Disputed gubernatorial election sets tone for Mexico’s presidential vote

World Today

In Mexico, voters elected new governors in three states on Sunday.

Most observers are paying close attention to the outcome of the gubernatorial election in the state of Mexico.

It’s home to 11 million voters, and considered a bellwether for the country’s 2018 presidential election.

As CGTN’s Franc Contreras reports, two candidates are claiming victory.

Preliminary vote tallies give a slight lead to the candidate of the governing Institutional Revolutionary Party or PRI. Alfredo del Mazo, who’s own father and grandfather were both state governors.

In a close second place and also claiming victory was Delfina Gomez, of the left-leaning Morena Party. She’s a former school teacher, who before this election was virtually unknown.

Sunday’s vote here was marred by accusations that the two leading parties committed fraud. A final ballot count is expected on Wednesday.

Andres Manuel Lopez Obrador, president of the Morena Party, is calling for a recount of the ballots. He’s set to become Morena’s presidential candidate in 2018.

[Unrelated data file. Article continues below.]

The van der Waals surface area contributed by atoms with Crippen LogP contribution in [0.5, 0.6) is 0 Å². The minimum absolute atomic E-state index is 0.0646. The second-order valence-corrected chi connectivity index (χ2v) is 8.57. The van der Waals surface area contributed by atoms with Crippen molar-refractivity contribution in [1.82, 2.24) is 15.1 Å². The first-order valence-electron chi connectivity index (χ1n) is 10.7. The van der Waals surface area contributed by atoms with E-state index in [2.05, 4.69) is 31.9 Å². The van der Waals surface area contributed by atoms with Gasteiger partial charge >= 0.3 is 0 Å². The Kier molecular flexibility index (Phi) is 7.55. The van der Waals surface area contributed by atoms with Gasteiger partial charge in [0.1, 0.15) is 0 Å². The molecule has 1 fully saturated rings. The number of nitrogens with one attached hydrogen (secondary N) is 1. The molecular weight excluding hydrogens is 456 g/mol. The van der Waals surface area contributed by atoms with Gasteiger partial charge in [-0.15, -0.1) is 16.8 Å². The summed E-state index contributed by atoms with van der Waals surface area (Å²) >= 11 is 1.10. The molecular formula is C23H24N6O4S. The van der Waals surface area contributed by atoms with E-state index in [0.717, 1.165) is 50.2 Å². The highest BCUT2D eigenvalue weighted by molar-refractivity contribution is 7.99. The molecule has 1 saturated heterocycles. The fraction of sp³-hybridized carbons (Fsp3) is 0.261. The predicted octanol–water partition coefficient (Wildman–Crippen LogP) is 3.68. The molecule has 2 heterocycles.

On Sunday, a sense of calm mixed with underlying tensions prevailed the town of Altalcomulco home to a long-standing PRI political dynasty.

Six states governors, all members of the PRI, hail from here.

It’s the birthplace Mexican President Enrique Pena Nieto, another member of the Institutional Revolutionary Party.

Outside a voting station, this woman alleges that PRI operatives are attempting to pressuring voters.

Crime and the weak economy are top issues in this election.

Many observers say the narrow margin in the State of Mexico spells tough times ahead for the Institutional Revolutionary Party, heading into Mexico’s 2018 presidential elections.